For Brock, these enclosing physical confines are tantamount to mental ones; he’s always moving forward without getting anywhere different, and he confronts this existential emergency with disdain and terrified awe. The music cultivates its particular urgency by devising and then breaking free from psychic traps. “From the top of the ocean/ From the bottom of the sky/ Well, I get claustrophobic,” Brock bellows on Lonesome‘s “Teeth Like God’s Shoeshine”, an image that would return in different form a few years later on “Ocean Breathes Salty”. The earth and heavens are not mediums but inescapable masses, crushing us in the seam where they meet. The feeling of being stuck in a small town inflates to cosmological proportions.

Home-schooled in religious hippie communes, Brock was primed for this visionary vocation. His lyrics are marked by a war between militant atheism and kind of crypto-Christian mysticism, a tension that twists his perspective into strange shapes. On these records, the pavement is steadily encroaching on the wild in ways that feel spiritually symbolic. Brock wants to wrench apart ground and sky, prefabricated towns and consumer culture, to find an exit hatch into some deeper, more meaningful state of being which, as he suspects on “Exit Does Not Exist”, is a fantasy.

Modest Mouse never captured their particular rural paranoia better than on Lonesome‘s “Cowboy Dan”, a minor key dirge that takes us to a jet-black desert rustling below the occasional shooting star. It’s a folkloric tale of a cowboy who tries to shoot down God as revenge for mortality, with eerie calls and groans floating out of a vast, breathing darkness. “I didn’t move to the city, the city moved to me,” he cries, via Brock’s rabid goblin croak, “and I want out desperately,” a theme that first began to develop on Long Drive‘s “Beach Side Property”.

It’s all about inverted insides and outsides: huge landscapes that feel like small cages, civilizations that breed a savage misanthropy, disbelief that feels like religion. “Doin’ the Cockroach” begins with the elusive dichotomy, “I was in heaven, I was in Hell/ Believe in neither but fear them as well.” Brock excoriates riders on the Amtrak for “talking ’bout TV,” punctuating his condemnations with pleas to “please shut up.” He also slips in one of the best of the obscure aphorisms that would come to increasingly infiltrate his litany of complaints: Some number of years “down the road in your life, you’ll look in the mirror and say, ‘My parents are still alive.'” I think it’s about getting older, but it’s open to numberless interpretations, all of them with the indescribable ambient menace of a bad dream.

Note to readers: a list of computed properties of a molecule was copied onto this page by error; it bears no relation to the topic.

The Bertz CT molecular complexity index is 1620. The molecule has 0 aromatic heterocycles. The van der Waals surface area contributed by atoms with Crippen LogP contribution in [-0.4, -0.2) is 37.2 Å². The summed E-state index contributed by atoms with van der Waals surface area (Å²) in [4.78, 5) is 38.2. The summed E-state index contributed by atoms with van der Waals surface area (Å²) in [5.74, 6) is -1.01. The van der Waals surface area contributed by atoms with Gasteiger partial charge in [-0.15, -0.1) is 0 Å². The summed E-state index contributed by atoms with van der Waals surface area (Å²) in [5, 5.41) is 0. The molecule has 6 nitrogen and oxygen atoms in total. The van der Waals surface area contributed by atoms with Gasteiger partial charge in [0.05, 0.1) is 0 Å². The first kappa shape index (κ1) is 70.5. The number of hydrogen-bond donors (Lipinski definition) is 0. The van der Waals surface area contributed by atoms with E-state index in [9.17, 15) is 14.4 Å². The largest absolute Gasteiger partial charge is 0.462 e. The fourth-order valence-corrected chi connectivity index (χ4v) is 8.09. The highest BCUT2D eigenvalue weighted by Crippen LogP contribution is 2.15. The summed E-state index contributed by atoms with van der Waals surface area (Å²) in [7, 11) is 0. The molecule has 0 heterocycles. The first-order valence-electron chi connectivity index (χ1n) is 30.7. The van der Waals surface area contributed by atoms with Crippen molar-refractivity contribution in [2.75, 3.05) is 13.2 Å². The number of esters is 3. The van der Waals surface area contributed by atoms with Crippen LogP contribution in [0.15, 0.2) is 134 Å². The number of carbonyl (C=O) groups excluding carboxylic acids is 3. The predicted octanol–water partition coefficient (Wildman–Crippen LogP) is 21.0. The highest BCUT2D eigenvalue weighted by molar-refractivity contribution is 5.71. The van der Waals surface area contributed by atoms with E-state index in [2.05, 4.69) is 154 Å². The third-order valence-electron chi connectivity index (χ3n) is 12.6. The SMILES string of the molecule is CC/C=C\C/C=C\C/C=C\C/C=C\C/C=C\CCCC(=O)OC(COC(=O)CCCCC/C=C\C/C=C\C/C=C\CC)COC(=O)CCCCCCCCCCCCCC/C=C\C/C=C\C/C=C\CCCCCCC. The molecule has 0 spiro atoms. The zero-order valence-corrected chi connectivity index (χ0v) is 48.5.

The Lonesome Crowded West fine-tunes forms that were introduced on Long Drive. “Teeth Like God’s Shoeshine” and the sprawling “Trucker’s Atlas” draw the erratic thrust of “Breakthrough” into sleeker, more commanding arcs. “Lounge (Closing Time)” is a less novelty-based, more structurally balanced version of “Lounge”. And “Shit Luck” is even more potent than”Tundra/Desert”, with two-note power chords growling up and down the neck in breakneck syncopation with wailing string bends. The record also refines some new looks that would soon be developed, such as the scratchy rural funk jam of “Jesus Christ Was an Only Child” and tender, ringing ballads such as “Heart Cooks Brain” and the gentle confessional “Trailer Trash”.  

With Moon, Modest Mouse caught a new wave of spacey psych-pop alongside the likes of The Flaming Lips, and it let them out on a foreign shore: mainstream success. Good News for People Who Love Bad News (2004) went platinum, produced hit single “Float On”, landed the band on SNL and earned a Grammy nomination. To me, that was the last real Modest Mouse album—and even it was on the verge—as the personalities that made the group unique got diluted by new personnel, i.e., someone as externally defined as Smiths guitarist Johnny Marr. We Were Dead Before the Ship Even Sank (2007) was the band’s first number one album, but it felt like an ending, and only an EP of leftovers from the last two albums has emerged since. 

Lonesome came out right on the hinge between indie rock’s regional phase and its global one, in 1997, the year I got my first email address, and I still have the original LP I bought around then. Listening to albums you loved that long ago often feels like looking at old photos, but the remarkable thing about these reissues is that their thrill feels contemporary, a present sense of physical and psychological danger. Indeed, something you notice in an almost manically retro indie music climate is a striking absence of nostalgia. Things are fucked now, with no inkling that they were ever any better, no state of grace to return to.

The end of the ’90s were packed with epochal last gasps of pre-Internet indie rock that came out just as Radiohead’s OK Computer was becoming the avatar of the next, more mainstream phase. Neutral Milk Hotel’s In the Aeroplane Over the Sea, Pavement’s Brighten the Corners, Elliott Smith’s Either/Or—all exhausted blazes of glory, like light bulbs flaring brightest as they burn out. The Lonesome Crowded West stands tall and defiantly weird among them.